Being a “Prince Charming” is Not a Good Thing

About a week ago (lol), I read a post by another blogger where they offhandedly described themselves as being “Prince Charming” in a relationship that had gone sour. Their use of the term “Prince Charming” confused me since we know very little about the character. Think about it, what do we really know about Prince Charming besides the following?

  1.  He’s a Prince
  2.  He’s Charming
  3.  He likes saving women from dysfunctional home lives.
  4.   He’s Handsome*

*Subjective

Now, let’s compare this to what we don’t know about Prince Charming.

  1.  Is he a good person?
  2.  What is his favorite color?
  3.  Is he faithful?
  4.  Is he religious?
  5.  If he wasn’t a Prince, what would he do for a living?
  6. What does he like to do in his spare time?
  7.  Does he have a good relationship with his parents?
  8.  If he could change anything about himself, what would he change and why?
  9. Does he go around saving every woman he finds pretty?
  10. What does his version “Happily Ever After” entail?
  11. Why does he want to marry the princess?
  12. What is his vision for his kingdom?
  13. What does he expect to gain from this relationship?
  14. What makes him tick?
  15. Does he want to have princes and/or princesses of his own? Is he open to adopting?
  16. Does he have any friends?
  17.  Does he have any siblings? If so, does he have a good relationship with them?
  18.  What are his expectations for the Princess during “Happily Ever After”? (Would he prefer her to take a hands-on approach or remain behind the scenes? Or, In the cases of Snow White and Sleeping Beauty, who are heirs to kingdoms of their own, is he okay with taking a backseat as she leads?)

Do you see where I’m going with these questions? We don’t know anything about the man and yet some women want to marry a man like him, and some men (secretly) aspire to be him. That is insane.

Describing yourself as “Prince Charming” sounds good, but it really does not translate into anything. It is dangerously similar to how men of my generation lament over their lack of love interests. The complaints range from “ Nice guys always finish last” or worse “They only like bad guys, not nice guys like me” (eye roll). Being a “nice person” does not translate into love interests, you have to bring something else to the table besides being “nice” or “Prince Charming.” Prince Charming is a syrupy-sweet vapid idea, on which we project our personal ideas. My concept of a Prince Charming may be completely different than someone else’s.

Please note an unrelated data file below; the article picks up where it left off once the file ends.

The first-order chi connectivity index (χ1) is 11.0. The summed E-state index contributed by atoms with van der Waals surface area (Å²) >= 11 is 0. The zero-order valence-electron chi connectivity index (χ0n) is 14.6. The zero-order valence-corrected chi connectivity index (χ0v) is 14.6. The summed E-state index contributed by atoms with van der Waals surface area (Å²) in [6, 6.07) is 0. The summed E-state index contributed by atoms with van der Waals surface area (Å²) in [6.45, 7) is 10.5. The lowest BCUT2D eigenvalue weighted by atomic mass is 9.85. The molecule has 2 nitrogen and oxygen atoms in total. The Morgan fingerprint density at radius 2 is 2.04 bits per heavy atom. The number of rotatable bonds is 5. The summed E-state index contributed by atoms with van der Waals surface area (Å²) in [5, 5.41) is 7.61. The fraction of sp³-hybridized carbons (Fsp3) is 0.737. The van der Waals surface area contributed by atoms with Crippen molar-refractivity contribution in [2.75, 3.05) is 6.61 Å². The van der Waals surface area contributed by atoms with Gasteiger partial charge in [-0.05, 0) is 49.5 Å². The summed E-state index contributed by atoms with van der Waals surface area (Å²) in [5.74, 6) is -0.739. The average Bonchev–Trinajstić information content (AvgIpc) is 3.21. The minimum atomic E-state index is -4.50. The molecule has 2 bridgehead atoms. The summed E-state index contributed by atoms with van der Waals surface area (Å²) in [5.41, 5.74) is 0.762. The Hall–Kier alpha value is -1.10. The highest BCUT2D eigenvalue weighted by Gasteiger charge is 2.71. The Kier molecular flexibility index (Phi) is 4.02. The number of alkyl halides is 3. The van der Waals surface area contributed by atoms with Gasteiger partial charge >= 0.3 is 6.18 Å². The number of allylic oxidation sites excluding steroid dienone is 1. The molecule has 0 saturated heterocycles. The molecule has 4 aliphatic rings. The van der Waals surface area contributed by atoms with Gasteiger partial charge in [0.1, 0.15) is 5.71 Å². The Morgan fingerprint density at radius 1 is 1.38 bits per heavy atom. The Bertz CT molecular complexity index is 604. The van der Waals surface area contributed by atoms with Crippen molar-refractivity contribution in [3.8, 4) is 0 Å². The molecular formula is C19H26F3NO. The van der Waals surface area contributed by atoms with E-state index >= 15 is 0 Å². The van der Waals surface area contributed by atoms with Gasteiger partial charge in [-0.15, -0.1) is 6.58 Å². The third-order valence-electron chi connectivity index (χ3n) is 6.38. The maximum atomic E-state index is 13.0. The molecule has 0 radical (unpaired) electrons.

For example, I thoroughly enjoy reading novels with a romantic twist to them. Watching the interactions and inner thoughts of people as they fall in love is fascinating. Reading books of this subject matter has enlightened me to discover what I consider to be romance. Sometimes, it can translate to film as well. One of my all-time favorite films, The Magic of Ordinary Days (based on the novel of the same name by Ann Howard Creel) contains one of the most romantic gestures of all. Forced to move to the country and marry a man she does not love, recent graduate school dropout, Livvy Dunne Singletary, has had enough of the boring talk of farming. Picking up on her disinterest Ray, her new husband, checks out a book on archeology (Livvy’s favorite topic) from the library and incorporates it into the Sunday dinner conversation. I nearly fell off of my couch from swooning.

It reads like a small gesture, however, to me it showed that her husband was listening to her. It also showed that he cared enough to step outside of his comfort zone to make her more comfortable in her new surroundings. It was not a grand gesture of heroism, flowers, limos and diamonds, but of respect, time and care. To me, that is romance and a trait that I would think a Prince Charming would have. While my idea of romance is the understated nature found in the aforementioned The Magic of Ordinary Days, to another person that act may mean little to nothing. And that is okay. What is not okay is to assume that everyone understands and agrees with your  personal concept of “Prince Charming”. One person’s “Prince Charming” may be another’s  “Prince Nightmare”.

What is your opinion of “Prince Charming”? Have you used the term “Prince Charming” to describe yourself or an ideal mate? If so, what does the concept “Prince Charming” mean to you?

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